Everything is about learning how best to cope with life and secure a fulfilled future.

:: Back in the big dining room

Courtney took me to my seat and my order was taken. Usually parents and friends come along but this was a special morning where invited guests included Fionnuala Jay-O’Boyle the Lord Lieutenant of Belfast, and her husband.

This cafe fulfils many aspects of learning, right from the front door where 17-year-old Courtney met me, one of a dozen boys and girls each with their own role to play, be it serving, cooking or acting as maître d’. She was polite and informative, she overcame any shyness and told me about the cafe and how the work is divided between pupils, the delicious sausage rolls served on a pretty patterned plate with a knife and fork wrapped in a napkin, red sauce optional, a cup of tea or coffee and a selection of tray bakes or a slice of the Cake of the Day, all baked in the kitchen.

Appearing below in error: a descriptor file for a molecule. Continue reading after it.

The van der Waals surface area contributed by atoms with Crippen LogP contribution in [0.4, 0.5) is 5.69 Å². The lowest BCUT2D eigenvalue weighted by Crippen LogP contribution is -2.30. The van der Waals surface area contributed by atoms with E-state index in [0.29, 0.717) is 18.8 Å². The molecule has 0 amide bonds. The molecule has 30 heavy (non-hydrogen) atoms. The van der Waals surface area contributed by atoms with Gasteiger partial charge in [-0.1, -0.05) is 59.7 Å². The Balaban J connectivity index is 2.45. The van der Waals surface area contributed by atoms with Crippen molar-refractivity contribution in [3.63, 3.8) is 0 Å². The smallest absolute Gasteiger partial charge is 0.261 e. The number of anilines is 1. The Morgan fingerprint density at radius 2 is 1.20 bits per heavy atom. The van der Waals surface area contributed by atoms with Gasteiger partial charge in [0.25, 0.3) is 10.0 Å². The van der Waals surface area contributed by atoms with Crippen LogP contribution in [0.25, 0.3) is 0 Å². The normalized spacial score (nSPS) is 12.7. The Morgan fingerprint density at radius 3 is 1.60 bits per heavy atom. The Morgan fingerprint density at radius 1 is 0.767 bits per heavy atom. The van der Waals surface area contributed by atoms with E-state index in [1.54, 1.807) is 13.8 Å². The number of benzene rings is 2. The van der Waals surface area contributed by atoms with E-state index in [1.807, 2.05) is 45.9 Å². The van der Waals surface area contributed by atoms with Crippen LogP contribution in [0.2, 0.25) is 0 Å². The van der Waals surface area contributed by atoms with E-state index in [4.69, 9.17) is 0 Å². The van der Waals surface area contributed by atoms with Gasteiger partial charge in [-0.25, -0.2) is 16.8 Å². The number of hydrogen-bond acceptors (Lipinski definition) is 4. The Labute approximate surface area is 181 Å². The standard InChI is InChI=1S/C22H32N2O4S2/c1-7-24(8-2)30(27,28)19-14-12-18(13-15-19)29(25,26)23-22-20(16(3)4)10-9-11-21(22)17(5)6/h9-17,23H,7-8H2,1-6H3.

The pupils come not only from Belfast but from further afield – Moneymore, Armagh, Pomerroy but the Area Plan is causing concern.

:: The executive summery states:

'Special schools provide an important contribution to enabling learners with significant and/or complex special educational needs to engage and benefit from education. Currently provision varies in structure, type and operation within and across the five Education and Library Boards (ELBs).

'The move towards a common regional area plan requires a reconsideration of the existing geographical profile, structure and type of special schools so that pupils with significant and/or complex special educational needs can access provision closer to the community in which they reside.'